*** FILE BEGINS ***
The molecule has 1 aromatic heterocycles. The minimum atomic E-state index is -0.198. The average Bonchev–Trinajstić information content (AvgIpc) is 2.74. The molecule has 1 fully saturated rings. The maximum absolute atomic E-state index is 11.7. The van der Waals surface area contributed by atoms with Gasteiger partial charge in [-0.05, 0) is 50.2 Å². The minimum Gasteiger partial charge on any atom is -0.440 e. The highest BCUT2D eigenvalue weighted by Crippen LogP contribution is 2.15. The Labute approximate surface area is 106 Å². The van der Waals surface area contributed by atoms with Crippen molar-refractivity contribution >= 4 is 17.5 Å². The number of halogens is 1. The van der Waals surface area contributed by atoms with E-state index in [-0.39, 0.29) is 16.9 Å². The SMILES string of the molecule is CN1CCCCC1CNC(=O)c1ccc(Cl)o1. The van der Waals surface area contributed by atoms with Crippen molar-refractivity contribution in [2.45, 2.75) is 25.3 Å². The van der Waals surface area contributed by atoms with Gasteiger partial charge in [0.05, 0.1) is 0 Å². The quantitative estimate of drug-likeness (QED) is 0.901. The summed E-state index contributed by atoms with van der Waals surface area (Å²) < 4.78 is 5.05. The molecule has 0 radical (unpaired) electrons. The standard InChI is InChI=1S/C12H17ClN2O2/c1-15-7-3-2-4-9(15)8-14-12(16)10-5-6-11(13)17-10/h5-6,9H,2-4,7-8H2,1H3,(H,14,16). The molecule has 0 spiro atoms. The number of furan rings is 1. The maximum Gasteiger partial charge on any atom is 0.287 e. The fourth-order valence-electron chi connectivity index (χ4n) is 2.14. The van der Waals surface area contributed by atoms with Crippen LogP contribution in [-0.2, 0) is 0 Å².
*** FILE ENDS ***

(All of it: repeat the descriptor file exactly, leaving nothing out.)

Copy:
The molecule has 1 aromatic heterocycles. The minimum atomic E-state index is -0.198. The average Bonchev–Trinajstić information content (AvgIpc) is 2.74. The molecule has 1 fully saturated rings. The maximum absolute atomic E-state index is 11.7. The van der Waals surface area contributed by atoms with Gasteiger partial charge in [-0.05, 0) is 50.2 Å². The minimum Gasteiger partial charge on any atom is -0.440 e. The highest BCUT2D eigenvalue weighted by Crippen LogP contribution is 2.15. The Labute approximate surface area is 106 Å². The van der Waals surface area contributed by atoms with Crippen molar-refractivity contribution >= 4 is 17.5 Å². The number of halogens is 1. The van der Waals surface area contributed by atoms with E-state index in [-0.39, 0.29) is 16.9 Å². The SMILES string of the molecule is CN1CCCCC1CNC(=O)c1ccc(Cl)o1. The van der Waals surface area contributed by atoms with Crippen molar-refractivity contribution in [2.45, 2.75) is 25.3 Å². The van der Waals surface area contributed by atoms with Gasteiger partial charge in [0.05, 0.1) is 0 Å². The quantitative estimate of drug-likeness (QED) is 0.901. The summed E-state index contributed by atoms with van der Waals surface area (Å²) < 4.78 is 5.05. The molecule has 0 radical (unpaired) electrons. The standard InChI is InChI=1S/C12H17ClN2O2/c1-15-7-3-2-4-9(15)8-14-12(16)10-5-6-11(13)17-10/h5-6,9H,2-4,7-8H2,1H3,(H,14,16). The molecule has 0 spiro atoms. The number of furan rings is 1. The maximum Gasteiger partial charge on any atom is 0.287 e. The fourth-order valence-electron chi connectivity index (χ4n) is 2.14. The van der Waals surface area contributed by atoms with Crippen LogP contribution in [-0.2, 0) is 0 Å².